Social Media Not Everything for Zimbabwe’s Democracy

ImageA MONTH prior to the recently held elections in Zimbabwe, Zimbabwe’s social media space went through an upsurge of activity.  In fact, there was such a hullabaloo around social media with political, civic organisations and mostly Zimbabwean urbanites turning to the medium as if it were also casting votes.

Countless pages cropped up on Facebook focused on the Zimbabwean elections. Baba Jukwa, undoubtedly emerged as the poster child of Zimbabwe-elections related social media activity garnering over 300,000 followers within two months leading up to the plebiscite.

Political parties and civil society also jumped onto the social media bandwagon generating some conversation about their respective agendas. Much of the social media activity related to the Zimbabwean elections occurred within a month of the actual vote. So, in a way, many of the social media actors in Zimbabwe came too late to the table.

Without a doubt, the just-finished elections were the most watched since Zimbabwe won its independence from colonial rule in 1980. Social media played a significant in ensuring the flow of information and keep citizens aware.

However, a key lesson from the just ended elections is it is important not to overstate social media’s potential for transforming governance in Zimbabwe. While it is true that social media websites offer a low-cost and relatively low-risk way for citizens to engage in conversation about democratic governance, Zimbabwe’s technological infrastructure is not sufficiently developed to enable social media with a wide reach, enabling activists to mobilize a mass public.

From a technological standpoint, Zimbabwe is currently estimated to be five years behind other countries in the region. According to estimates, only around 4,1 million Zimbabweans mainly in urban areas or 30 percent of the population can claim they have some kind of internet access. Internet literacy is limited, as is web content that relates specifically to Zimbabwe. Despite a significant rise in the number of website that were established to focus on the elections, access is still limited.

Affordable access to communications networks is a basic requirement for the effective functioning of governance, civil society as well as for economic development.

Social media’s impact in that sense has been largely to expose the Zimbabwe electoral process to the outside world. Among Zimbabweans, social media has had an impact especially on urbanites and the diaspora. Lack of connectivity continues to hamper access to information for many people in rural areas.

In terms of implementation of social media, many of the political and civil society institutions came too late to the table. To make matters worse, efforts to mobilise voters especially were rather disjointed. There was somewhat a knee-jerk approach to the way that social media was utilized. Overall though, the Zimbabwe elections 2013 were by far the most hyper-connected. More youths could have been captured and encouraged to participate in the process if a more holistic approach had been employed.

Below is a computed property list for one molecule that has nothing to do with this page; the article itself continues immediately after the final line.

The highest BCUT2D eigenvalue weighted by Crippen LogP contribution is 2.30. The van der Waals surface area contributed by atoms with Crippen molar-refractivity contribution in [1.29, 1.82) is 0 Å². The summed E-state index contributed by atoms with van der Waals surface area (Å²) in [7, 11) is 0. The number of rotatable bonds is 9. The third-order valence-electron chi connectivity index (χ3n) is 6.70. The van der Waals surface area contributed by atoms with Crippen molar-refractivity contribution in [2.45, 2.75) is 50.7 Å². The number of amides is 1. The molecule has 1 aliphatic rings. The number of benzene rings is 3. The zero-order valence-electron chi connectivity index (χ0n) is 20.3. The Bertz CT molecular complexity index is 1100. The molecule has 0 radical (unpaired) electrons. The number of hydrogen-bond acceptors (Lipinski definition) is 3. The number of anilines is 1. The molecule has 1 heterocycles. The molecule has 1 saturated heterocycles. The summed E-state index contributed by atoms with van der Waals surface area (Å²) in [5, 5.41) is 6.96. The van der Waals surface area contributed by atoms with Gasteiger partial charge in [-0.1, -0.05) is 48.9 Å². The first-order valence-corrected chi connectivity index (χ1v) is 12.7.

Suffice to state that, there are about 1.1 million Zimbabweans on Facebook, with most accessing the platform via mobile internet which is still exorbitant.

With regards to content management, most of the social media activities were like shooting in the dark. Take, for example, no one knows how many Zimbabweans are on Twitter despite its huge potential. There was very little measurement of metrics to assist in determining messages to establish a conversation with the electorate. Instead, much of the social media activity was much like a conversation among the converted.

To emphasize, social media did bring a spotlight to the elections but mostly for the benefit of those in urban areas and outside Zimbabwe. Many of the young people still had to rely on traditional methods. There was a need in social media efforts to integrate online and offline efforts. This was certainly not the case. The process of involving more youth in the next electoral process via social media should begin now.

Mobile internet access is growing exponentially. In recent years, there has been significant growth in this sector. Nonetheless, in a country with exponential unemployment, the cost of hand-held devices and web access remains an obstacle to greater growth. The more an individual is income-less the more the probability to be excluded digitally. Digital poverty is more prevalent in rural areas where the majority of the population – approximately 62 per cent of the population – resides than in urban areas.

Many experts believe that democracy in the 21st century will increasingly depend on access to the Internet and technology. But in Zimbabwe, the potential of new technology to influence political governance in still a factor for the future trajectory of politics in the country.

In the future, the internet, and thus social media, is likely to play a greater role in Zimbabwe’s politics and culture. Zimbabwe is being connected to the undersea cable. Fiber-optic infrastructure is being set up across the country. It is expected that the nation will have ubiquitous connectivity and low-cost access to data by 2014. New opportunities are thus likely to arise, in terms of both business and politics.

What social media has shown in the Zimbabwean elections is that sometime in the not too distant future, social media tools like Facebook could facilitate spaces for people to openly express themselves in defiance of censorship, circumventing both state-owned and privately owned media. The tech-savvy younger generation could play a leading role.

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